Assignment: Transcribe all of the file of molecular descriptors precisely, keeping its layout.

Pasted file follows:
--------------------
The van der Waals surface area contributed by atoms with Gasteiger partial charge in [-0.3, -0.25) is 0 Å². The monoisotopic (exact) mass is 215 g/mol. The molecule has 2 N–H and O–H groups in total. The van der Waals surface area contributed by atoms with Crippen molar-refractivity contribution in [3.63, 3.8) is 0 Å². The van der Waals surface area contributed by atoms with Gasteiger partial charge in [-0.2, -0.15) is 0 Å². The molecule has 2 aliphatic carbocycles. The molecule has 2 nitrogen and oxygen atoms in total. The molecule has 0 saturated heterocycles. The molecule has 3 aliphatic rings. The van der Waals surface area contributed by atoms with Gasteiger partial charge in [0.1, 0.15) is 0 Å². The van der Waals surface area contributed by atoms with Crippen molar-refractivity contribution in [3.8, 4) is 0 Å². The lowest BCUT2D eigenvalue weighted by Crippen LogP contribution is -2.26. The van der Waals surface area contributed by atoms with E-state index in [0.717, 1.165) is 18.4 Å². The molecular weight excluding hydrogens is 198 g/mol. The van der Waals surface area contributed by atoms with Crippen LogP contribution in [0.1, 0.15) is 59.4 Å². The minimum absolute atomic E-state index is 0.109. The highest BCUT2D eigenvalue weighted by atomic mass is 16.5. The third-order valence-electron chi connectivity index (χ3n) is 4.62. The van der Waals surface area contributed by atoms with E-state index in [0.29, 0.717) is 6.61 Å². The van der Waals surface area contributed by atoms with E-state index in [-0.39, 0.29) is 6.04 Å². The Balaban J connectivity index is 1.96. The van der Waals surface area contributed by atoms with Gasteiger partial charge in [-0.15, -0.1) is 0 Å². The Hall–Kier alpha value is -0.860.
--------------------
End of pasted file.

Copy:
The van der Waals surface area contributed by atoms with Gasteiger partial charge in [-0.3, -0.25) is 0 Å². The monoisotopic (exact) mass is 215 g/mol. The molecule has 2 N–H and O–H groups in total. The van der Waals surface area contributed by atoms with Crippen molar-refractivity contribution in [3.63, 3.8) is 0 Å². The van der Waals surface area contributed by atoms with Gasteiger partial charge in [-0.2, -0.15) is 0 Å². The molecule has 2 aliphatic carbocycles. The molecule has 2 nitrogen and oxygen atoms in total. The molecule has 0 saturated heterocycles. The molecule has 3 aliphatic rings. The van der Waals surface area contributed by atoms with Gasteiger partial charge in [0.1, 0.15) is 0 Å². The van der Waals surface area contributed by atoms with Crippen molar-refractivity contribution in [3.8, 4) is 0 Å². The lowest BCUT2D eigenvalue weighted by Crippen LogP contribution is -2.26. The van der Waals surface area contributed by atoms with E-state index in [0.717, 1.165) is 18.4 Å². The molecular weight excluding hydrogens is 198 g/mol. The van der Waals surface area contributed by atoms with Crippen LogP contribution in [0.1, 0.15) is 59.4 Å². The minimum absolute atomic E-state index is 0.109. The highest BCUT2D eigenvalue weighted by atomic mass is 16.5. The third-order valence-electron chi connectivity index (χ3n) is 4.62. The van der Waals surface area contributed by atoms with E-state index in [0.29, 0.717) is 6.61 Å². The van der Waals surface area contributed by atoms with E-state index in [-0.39, 0.29) is 6.04 Å². The Balaban J connectivity index is 1.96. The van der Waals surface area contributed by atoms with Gasteiger partial charge in [-0.15, -0.1) is 0 Å². The Hall–Kier alpha value is -0.860.